Biochimica et biophysica acta

The determinants of hydrophobic mismatch response for transmembrane helices.

PMID 22995244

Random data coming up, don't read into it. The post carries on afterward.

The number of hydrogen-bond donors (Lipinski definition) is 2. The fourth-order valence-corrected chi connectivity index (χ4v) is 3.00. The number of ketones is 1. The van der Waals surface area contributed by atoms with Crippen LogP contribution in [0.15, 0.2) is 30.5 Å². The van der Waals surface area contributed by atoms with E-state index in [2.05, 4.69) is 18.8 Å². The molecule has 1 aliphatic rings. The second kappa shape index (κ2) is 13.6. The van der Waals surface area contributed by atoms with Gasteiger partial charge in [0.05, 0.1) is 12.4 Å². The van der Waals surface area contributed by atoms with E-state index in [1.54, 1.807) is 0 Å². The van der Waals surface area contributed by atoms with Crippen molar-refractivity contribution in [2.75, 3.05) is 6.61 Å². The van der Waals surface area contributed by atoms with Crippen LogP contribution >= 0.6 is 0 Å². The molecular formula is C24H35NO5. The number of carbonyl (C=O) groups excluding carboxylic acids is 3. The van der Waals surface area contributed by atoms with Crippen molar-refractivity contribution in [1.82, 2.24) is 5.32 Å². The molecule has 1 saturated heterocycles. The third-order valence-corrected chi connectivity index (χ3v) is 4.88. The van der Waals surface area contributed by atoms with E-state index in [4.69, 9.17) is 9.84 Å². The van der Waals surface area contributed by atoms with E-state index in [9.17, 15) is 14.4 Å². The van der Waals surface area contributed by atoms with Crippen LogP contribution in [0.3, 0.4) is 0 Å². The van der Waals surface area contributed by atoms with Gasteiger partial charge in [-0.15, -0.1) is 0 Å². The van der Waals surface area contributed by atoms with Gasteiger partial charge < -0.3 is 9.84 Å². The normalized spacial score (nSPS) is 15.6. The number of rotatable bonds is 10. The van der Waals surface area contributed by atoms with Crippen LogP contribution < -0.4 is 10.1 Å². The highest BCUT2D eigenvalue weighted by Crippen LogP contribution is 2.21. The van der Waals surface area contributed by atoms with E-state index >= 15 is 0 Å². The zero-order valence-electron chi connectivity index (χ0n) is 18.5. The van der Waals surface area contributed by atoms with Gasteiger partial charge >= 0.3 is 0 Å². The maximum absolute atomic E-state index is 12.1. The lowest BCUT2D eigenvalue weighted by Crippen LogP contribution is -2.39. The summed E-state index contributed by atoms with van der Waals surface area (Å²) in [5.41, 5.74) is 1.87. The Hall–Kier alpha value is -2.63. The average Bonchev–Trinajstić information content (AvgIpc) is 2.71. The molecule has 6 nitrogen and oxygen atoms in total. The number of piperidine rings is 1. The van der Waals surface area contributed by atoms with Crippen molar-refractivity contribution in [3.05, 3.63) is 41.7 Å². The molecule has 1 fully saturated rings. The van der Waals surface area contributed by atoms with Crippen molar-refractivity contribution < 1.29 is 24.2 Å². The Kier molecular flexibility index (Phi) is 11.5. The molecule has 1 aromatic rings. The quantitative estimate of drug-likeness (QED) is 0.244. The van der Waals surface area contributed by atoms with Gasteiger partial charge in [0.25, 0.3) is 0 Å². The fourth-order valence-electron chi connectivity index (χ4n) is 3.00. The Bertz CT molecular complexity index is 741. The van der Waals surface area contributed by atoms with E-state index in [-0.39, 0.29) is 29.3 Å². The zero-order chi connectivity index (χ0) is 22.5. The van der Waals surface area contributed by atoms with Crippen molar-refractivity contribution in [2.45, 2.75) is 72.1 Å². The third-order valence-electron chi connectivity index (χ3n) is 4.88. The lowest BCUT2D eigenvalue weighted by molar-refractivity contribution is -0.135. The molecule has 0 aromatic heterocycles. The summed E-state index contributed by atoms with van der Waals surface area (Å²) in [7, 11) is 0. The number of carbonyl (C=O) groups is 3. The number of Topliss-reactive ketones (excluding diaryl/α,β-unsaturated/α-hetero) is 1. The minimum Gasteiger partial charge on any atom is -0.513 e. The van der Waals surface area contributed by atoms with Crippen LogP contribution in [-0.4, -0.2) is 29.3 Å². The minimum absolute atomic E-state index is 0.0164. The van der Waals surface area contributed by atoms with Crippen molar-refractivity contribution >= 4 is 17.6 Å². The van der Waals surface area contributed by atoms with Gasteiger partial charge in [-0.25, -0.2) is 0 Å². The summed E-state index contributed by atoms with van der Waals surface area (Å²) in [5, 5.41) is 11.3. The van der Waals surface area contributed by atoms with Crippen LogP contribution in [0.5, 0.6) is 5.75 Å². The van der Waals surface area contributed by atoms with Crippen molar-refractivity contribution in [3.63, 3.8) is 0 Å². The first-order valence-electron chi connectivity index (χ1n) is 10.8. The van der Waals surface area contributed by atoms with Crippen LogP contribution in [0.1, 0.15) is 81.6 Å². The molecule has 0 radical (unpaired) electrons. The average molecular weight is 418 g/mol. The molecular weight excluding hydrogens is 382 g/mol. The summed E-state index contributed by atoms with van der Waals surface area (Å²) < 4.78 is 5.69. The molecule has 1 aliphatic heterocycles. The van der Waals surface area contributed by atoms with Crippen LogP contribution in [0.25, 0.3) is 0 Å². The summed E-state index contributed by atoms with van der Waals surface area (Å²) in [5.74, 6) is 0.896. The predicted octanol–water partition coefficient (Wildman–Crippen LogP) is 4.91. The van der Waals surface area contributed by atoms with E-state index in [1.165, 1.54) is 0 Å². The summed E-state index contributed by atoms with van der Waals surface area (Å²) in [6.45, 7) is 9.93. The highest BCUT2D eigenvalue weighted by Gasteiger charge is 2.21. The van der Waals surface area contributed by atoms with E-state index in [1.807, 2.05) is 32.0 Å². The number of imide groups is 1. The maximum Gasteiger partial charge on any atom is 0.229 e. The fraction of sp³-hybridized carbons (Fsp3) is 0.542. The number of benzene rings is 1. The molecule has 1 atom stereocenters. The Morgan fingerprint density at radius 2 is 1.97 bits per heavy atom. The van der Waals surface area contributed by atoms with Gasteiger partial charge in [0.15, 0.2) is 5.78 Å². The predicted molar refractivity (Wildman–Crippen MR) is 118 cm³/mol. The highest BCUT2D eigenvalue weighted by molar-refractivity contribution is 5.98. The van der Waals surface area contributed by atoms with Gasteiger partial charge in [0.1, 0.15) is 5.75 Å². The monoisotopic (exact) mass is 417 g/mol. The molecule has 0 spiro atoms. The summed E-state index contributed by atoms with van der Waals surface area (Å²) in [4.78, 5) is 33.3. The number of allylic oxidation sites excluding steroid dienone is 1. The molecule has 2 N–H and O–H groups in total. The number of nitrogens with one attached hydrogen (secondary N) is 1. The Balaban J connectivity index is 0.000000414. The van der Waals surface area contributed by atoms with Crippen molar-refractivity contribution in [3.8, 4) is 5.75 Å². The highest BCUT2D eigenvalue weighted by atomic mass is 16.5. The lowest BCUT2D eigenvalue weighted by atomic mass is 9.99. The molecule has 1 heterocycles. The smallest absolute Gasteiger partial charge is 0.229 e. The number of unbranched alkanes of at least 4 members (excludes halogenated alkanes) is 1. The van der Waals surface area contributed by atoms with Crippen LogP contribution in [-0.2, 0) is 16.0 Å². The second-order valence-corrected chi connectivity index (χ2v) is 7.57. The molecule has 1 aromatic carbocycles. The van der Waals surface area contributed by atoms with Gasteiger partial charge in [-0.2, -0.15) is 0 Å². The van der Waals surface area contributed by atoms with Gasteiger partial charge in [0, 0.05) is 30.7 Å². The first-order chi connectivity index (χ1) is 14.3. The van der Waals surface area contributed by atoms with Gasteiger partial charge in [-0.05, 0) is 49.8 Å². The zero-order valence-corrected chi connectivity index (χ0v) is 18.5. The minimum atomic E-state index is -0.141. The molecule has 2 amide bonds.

Hydrophobic mismatch arises from a difference in the hydrophobic thickness of a lipid membrane and a transmembrane protein segment, and is thought to play an important role in the folding, stability and function of membrane proteins. We have investigated the possible adaptations that lipid bilayers and transmembrane α-helices undergo in response to mismatch, using fully-atomistic molecular dynamics simulations totaling 1.4 μs. We have created 25 different tryptophan-alanine-leucine transmembrane α-helical peptide systems, each composed of a hydrophobic alanine-leucine stretch, flanked by 1-4 tryptophan side chains, as well as the β-helical peptide dimer, gramicidin A. Membrane responses to mismatch include changes in local bilayer thickness and lipid order, varying systematically with peptide length. Adding more flanking tryptophan side chains led to an increase in bilayer thinning for negatively mismatched peptides, though it was also associated with a spreading of the bilayer interface. Peptide tilting, bending and stretching were systematic, with tilting dominating the responses, with values of up to ~45° for the most positively mismatched peptides. Peptide responses were modulated by the number of tryptophan side chains due to their anchoring roles and distributions around the helices. Potential of mean force calculations for local membrane thickness changes, helix tilting, bending and stretching revealed that membrane deformation is the least energetically costly of all mismatch responses, except for positively mismatched peptides where helix tilting also contributes substantially. This comparison of energetic driving forces of mismatch responses allows for deeper insight into protein stability and conformational changes in lipid membranes.